What do you think?

How important is what a student wears?  Should schools ignore those ways in which students  define one another based on clothing?  Or should the classroom and playground stress character and other qualities allowing young people to define themselves beyond what they wear?  Is limiting the brands students can wear a way to achieve this ideal? We want to hear from you.

Thrive! A living manual for families uses the tools of social media and food and fellowship to facilitate conversation about the blessings and challenges of being family today.  Check out http://stpaulstrinity.org/?page_id=2100 for more information or visit our Facebook page at https://www.facebook.com/ThriveFamiliesManual/

 

Financial Literacy

I recently completed the online survey about education reform.  This included a section regarding financial literacy expectations for students.  Namely, what skills should schools be teaching?  While I agree there are some technical aspects which can be taught in school – for example, how to calculate interest on a loan – there are life skills and a morality attached to the use of money that could and perhaps should be taught at home.

Teaching about money

There are toys appropriate for young children which can be used to introduce money.  There are cash registers that allow children to imagine shopping at a grocery store.  There are games that can be played that involve money – Monopoly (which has a Junior version), Payday, Life, and so on.  All of these can be fun ways to explore money choices and options.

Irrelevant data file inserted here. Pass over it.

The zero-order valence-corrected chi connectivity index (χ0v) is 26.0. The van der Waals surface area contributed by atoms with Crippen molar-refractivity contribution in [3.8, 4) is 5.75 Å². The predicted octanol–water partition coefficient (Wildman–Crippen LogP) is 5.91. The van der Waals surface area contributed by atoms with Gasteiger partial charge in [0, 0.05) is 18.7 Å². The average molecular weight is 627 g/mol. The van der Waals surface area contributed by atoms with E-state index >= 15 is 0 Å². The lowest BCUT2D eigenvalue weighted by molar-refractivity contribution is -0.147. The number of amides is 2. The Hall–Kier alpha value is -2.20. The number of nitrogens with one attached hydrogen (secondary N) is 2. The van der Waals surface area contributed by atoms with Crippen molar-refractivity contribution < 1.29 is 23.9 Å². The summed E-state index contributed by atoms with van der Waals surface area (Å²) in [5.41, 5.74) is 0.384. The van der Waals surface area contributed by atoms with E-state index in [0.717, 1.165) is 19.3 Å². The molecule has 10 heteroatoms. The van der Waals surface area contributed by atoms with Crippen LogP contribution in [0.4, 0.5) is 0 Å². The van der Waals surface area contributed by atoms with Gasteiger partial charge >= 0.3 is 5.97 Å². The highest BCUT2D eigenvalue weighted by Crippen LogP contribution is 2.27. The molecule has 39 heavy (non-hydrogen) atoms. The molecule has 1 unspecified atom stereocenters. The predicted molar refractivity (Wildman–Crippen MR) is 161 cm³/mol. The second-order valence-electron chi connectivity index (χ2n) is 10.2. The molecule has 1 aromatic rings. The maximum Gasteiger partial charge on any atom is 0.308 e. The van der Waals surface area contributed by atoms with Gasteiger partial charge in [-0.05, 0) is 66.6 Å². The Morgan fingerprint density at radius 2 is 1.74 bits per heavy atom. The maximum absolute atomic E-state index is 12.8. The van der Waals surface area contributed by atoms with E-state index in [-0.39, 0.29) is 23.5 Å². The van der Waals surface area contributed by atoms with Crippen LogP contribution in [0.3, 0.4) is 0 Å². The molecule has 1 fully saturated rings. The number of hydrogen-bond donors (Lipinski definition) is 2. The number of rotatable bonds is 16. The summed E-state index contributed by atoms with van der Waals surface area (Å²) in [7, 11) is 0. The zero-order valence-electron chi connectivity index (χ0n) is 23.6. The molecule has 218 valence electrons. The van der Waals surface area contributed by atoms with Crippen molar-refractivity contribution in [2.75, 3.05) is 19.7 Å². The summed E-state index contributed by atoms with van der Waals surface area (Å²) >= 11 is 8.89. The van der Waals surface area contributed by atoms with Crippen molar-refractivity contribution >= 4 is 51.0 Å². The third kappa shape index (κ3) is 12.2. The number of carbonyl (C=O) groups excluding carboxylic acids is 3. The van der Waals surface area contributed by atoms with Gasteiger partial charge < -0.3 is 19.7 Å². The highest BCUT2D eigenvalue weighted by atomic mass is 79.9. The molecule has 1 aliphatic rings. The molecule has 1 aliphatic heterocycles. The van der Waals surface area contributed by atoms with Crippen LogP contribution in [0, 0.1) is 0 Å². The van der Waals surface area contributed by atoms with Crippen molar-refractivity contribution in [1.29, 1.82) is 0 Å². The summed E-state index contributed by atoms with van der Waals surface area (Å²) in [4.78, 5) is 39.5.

Giving children an allowance

The government of Canada provides an outline to help parents reflect upon the extent to which giving a child an allowance can be a tool for teaching financial literacy.  Having access to their own money can be an important way to encourage children to save, share and spend wisely.  With their own money, children get to decide what purchases are priorities and develop an understanding of making choices about what, when and how to buy what they want or need.

Financial morality

Inherent in our use of money is a morality.  We make choices about our priorities including where, how and what to spend our money on.  These choices can influence our children’s priorities.  Consider, for example, those who choose organic and fair trade products or shop locally.  These options are often chosen intentionally and it becomes easy to share these priorities with our children, letting them know that there are consequences to what we choose to buy and the companies we choose to support.